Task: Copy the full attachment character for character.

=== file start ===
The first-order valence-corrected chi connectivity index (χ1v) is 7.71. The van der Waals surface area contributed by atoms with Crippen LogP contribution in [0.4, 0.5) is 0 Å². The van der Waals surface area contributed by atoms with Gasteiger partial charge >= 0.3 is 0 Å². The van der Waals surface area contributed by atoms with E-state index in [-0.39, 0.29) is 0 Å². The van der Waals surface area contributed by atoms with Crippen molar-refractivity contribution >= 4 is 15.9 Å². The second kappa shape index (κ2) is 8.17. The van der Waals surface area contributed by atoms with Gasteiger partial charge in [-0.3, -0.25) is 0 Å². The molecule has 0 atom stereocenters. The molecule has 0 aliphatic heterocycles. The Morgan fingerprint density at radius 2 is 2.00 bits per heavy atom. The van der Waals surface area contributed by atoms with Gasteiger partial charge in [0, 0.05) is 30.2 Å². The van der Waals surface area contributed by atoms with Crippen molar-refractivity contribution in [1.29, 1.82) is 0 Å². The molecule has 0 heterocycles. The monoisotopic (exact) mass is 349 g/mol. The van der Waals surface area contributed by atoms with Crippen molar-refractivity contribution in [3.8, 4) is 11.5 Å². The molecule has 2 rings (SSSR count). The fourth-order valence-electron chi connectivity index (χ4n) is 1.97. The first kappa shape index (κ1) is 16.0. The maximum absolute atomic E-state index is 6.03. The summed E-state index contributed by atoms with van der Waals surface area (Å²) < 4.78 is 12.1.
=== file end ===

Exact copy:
The first-order valence-corrected chi connectivity index (χ1v) is 7.71. The van der Waals surface area contributed by atoms with Crippen LogP contribution in [0.4, 0.5) is 0 Å². The van der Waals surface area contributed by atoms with Gasteiger partial charge >= 0.3 is 0 Å². The van der Waals surface area contributed by atoms with E-state index in [-0.39, 0.29) is 0 Å². The van der Waals surface area contributed by atoms with Crippen molar-refractivity contribution >= 4 is 15.9 Å². The second kappa shape index (κ2) is 8.17. The van der Waals surface area contributed by atoms with Gasteiger partial charge in [-0.3, -0.25) is 0 Å². The molecule has 0 atom stereocenters. The molecule has 0 aliphatic heterocycles. The Morgan fingerprint density at radius 2 is 2.00 bits per heavy atom. The van der Waals surface area contributed by atoms with Gasteiger partial charge in [0, 0.05) is 30.2 Å². The van der Waals surface area contributed by atoms with Crippen molar-refractivity contribution in [1.29, 1.82) is 0 Å². The molecule has 0 heterocycles. The monoisotopic (exact) mass is 349 g/mol. The van der Waals surface area contributed by atoms with Crippen molar-refractivity contribution in [3.8, 4) is 11.5 Å². The molecule has 2 rings (SSSR count). The fourth-order valence-electron chi connectivity index (χ4n) is 1.97. The first kappa shape index (κ1) is 16.0. The maximum absolute atomic E-state index is 6.03. The summed E-state index contributed by atoms with van der Waals surface area (Å²) < 4.78 is 12.1.